Patterns of genetic variation in the common starling, Sturnus vulgaris, in South Africa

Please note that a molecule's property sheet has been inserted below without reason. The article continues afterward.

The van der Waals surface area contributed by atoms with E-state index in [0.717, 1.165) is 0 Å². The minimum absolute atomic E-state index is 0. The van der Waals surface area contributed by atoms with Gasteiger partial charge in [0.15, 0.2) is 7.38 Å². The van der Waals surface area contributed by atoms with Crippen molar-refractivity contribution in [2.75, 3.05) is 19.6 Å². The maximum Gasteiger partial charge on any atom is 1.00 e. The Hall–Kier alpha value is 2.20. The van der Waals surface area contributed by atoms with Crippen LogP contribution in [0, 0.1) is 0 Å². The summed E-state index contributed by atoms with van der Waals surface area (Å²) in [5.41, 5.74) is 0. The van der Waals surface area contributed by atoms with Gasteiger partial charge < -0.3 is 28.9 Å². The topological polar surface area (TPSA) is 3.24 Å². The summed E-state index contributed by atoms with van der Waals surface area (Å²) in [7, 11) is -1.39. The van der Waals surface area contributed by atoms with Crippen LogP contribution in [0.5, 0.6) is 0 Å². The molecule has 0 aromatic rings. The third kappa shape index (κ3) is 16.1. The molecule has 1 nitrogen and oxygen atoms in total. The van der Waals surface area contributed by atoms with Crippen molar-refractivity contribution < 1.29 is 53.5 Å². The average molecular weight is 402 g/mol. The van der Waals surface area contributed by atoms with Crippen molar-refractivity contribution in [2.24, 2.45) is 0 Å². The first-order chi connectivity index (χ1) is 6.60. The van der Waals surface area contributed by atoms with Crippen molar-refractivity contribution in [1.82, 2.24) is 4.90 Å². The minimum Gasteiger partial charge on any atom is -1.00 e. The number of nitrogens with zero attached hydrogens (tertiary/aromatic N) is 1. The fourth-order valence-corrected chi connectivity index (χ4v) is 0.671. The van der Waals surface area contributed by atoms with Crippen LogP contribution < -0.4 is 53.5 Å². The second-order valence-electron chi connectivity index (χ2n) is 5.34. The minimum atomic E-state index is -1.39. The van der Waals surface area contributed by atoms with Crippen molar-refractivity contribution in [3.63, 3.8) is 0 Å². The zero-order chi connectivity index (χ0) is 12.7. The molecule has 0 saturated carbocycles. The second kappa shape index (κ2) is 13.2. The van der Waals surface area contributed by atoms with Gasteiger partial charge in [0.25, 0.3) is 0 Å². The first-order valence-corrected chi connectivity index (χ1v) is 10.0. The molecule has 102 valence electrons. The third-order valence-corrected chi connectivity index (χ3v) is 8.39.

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Exotic species are non-native plants or animals that are introduced into areas where they do not naturally occur. Exotic species can out-compete natives by reproducing faster, competing for food and habitat more efficiently, and thrive in the absence of natural predators, and therefore widely expand their distribution range. In such cases, exotic species become invasive and can represent a major threat to global biodiversity, human health and lead to economic losses. South Africa has been subjected to many exotic introductions, some of which have established and became invasive such as the common starling (Sturnus vulgaris). Less than 20 individuals, native from the United Kingdom, were introduced to South Africa in the l890s. One century later, it has become invasive and it is found along the South African West and East Coast from Cape Town to Port Elizabeth. The objective of this study is to understand the population structure and dynamics in order to understand birds’ dispersal and spread; two very important points for management and pest control. We sampled common starlings across their distribution in South Africa, and analysed them using microsatellite and mitochondrial data. For comparative purposes, we also included material from Namibia and the United Kingdom. In this study, we differentiate the native population (England) from the introduced population (South Africa-Namibia). Within the introduced range, the observed heterozygosity is of 0.613 compared to 0.698 for the native English population. Genetic differentiation (FST>0.032) between native and introduced has been observed, however no structure in sub-population within the South African population was highlighted. Within the South African population, the genetic similarity between individuals decrease with geographic distance, indicating an isolation-by-distance pattern. The mean average squared of parent-offspring distance (σ²) was estimate to varying between 2 and 10 km². Combination of microsatellites, mitochondrial data and GIS analysis permit to identified short and long distance dispersion in starling populations.